The family name Chaetodontidae derives from the Greek words chaite meaning "hair" and odontos meaning "tooth." This is an allusion to the rows of brush-like teeth found in their small, protrusile mouths. Butterfly fish closely resemble the Angelfish of the family Pomacanthidae but are distinguished from the latter by their lack of preopercle spines (part of the gill covers).

Their coloration also makes butterfly fish popular in the aquariums hobby. However, most species feed on coral polyps (corallivores) and sea anemones; this poses a problem in most reef tanks where a delicate balance is to be maintained. Species kept in the hobby are therefore the few generalists and specialist zooplankton feeders. Generally diurnal and frequenting shallow waters of less than 18 meters (some species found to 180 metres), butterfly fish stick to particular home ranges. The corallivores are especially territorial, forming mated pairs and staking claim to their own head of coral. Contrastingly, the zooplankton feeders will form large conspecific groups. By night butterfly fish hide amongst the crevices of the reef and exhibit markedly different coloration than they do by day.

Butterfly fish are pelagic spawner; that is, they release many buoyant eggs into the water which then become part of the plankton, floating with the currents until hatching. The fry go through what is known as a tholichthys stage, wherein the body of the postlarval fish is covered in large bony plates extending from the head. This curious armored stage is seen in only one other family of fish; the Scatophagidae (scats). The fish lose their bony plates as they mature.

There are easily recognizable, they have thick lips, yellow tail and back and back spots. They are rather shy and not so easy to photograph. They grow up to about 45cm. They feed at night on bottom-dwelling invertebrates. The juveniles of Black spotted sweetlips have 6 black lines on their heads and bodies, these become spots with age. Other names include Rubberlips, Grunts.

Red Sea Coral Grouper

Groupers are fish of any of a number of genera in the subfamily Epinephelinae of the family Serranidae, in the order Perciformes. Not all serranids are called groupers; the family also includes the sea basses. The common name grouper is usually given to fish in one of two large genera: Epinephelus and Mycteroperca. In addition, the species classifed in the small genera Anyperidon, Cromileptes, Dermatolepis, Gracila, Saloptia and Triso are also called groupers. Fish classified in the genus Plectropomus are referred to as coral groupers. These genera are all classified in the subfamily Epiphelinae. However, some of the hamlets (genus Alphestes), the hinds (genus Cephalopholis), the lyretails (genus Variola) and some other small genera (Gonioplectrus, Niphon, Paranthias) are also in this subfamily, and occasional species in other serranid genera have common names involving the word "grouper". Nonetheless, the word "groupers" on its own is usually taken as meaning the subfamily Epinephelinae.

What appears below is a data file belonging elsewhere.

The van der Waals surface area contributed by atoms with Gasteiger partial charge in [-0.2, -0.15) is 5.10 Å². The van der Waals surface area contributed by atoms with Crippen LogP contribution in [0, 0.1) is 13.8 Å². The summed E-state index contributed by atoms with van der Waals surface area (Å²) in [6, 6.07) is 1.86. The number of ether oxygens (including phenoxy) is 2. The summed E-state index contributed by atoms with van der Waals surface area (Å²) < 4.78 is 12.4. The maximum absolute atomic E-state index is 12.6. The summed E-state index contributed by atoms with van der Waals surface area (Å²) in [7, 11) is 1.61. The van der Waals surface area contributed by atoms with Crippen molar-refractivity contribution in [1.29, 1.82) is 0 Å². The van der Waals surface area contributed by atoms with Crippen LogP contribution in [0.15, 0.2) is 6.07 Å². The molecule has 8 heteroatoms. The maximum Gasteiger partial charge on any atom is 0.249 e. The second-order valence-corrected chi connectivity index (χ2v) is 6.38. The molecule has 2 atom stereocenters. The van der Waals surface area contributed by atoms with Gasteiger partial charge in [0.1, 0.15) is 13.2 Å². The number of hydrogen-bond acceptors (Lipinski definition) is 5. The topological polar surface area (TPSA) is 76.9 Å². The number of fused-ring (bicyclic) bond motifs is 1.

The word "grouper" comes from Portuguese "garoupa", and not from the English word group.

Groupers are teleosts, typically having a stout body and a large mouth. They are not built for long-distance fast swimming. They can be quite large, and lengths over a meter and weights up to 100 kg are not uncommon, though obviously in such a large group species vary considerably. They swallow prey rather than biting pieces off it. They do not have much tooth on the edges of their jaws, but they have heavy crushing tooth plates inside the pharynx. They habitually eat fish, octopus, crab and lobster. They lie in wait, rather than chasing in open water. According to the film-maker Graham Ferreira, there is at least one record, from Mozambique, of a human being killed by one of these fish.

Their mouth and gills form a powerful sucking system that sucks their prey in from a distance. They also use their mouth to dig into sand in order to form their shelters under big rocks, jetting it out through their gills. Their gill muscles are so poweful, that it is impossible to pull them out of their cave if they feel attacked and extend them in order to lock themselves in.

Most fish spawn between May and August. They are protogynous hermaphrodite, i.e. the young are predominantly female but transform into males as they grow larger. They grow about a kilo per year. Generally they are adolescent until they reach three kilos, when they become female. At about 10 to 12 kilos they turn to male. Usually, males have a harem of three to fifteen females in the broader region. In the rare case that no male exists closeby, the largest female turns faster. Most males look much wilder and bigger than females, even if they happen to be smaller (compare bull to cow, or rooster to chicken, or lion to lioness).

Many groupers are important food fish, and some of them are now farmed. Unlike most other fish species which are chilled or frozen, groupers are generally sold alive in markets. Any species are popular fish for sea-angling. Some species are small enough to be kept in aquaria, though even the small species are inclined to grow rapidly.

The species Epinephelus lanceolatus can grow very large: there have been reports of them growing big enough to swallow a human bather or even a scuba diver: for example, Arthur C. Clarke wrote that while scuba diving in an inlet on the coast of Sri Lanka he saw a grouper about 20 feet long, and 4 feet thick side to side, living in a sunken floating dock. Swallowing an ordinary open-circuit scuba diver would need a throat that can expand to about 2 feet square. It could be that Epinephelus lanceolatus does not grow that big more often because it needs a big enough shelter to hide from attack by sharks or seals, and that the situation may change if the current worldwide decimation of sharks for the shark fin trade continues. (There has been a report that the killing of sharks is leading to an increase in the number of groupers and thus a decline in the numbers of parrot fish and thus more algae overgrowing the coral reefs.)

Red Sea Barracuda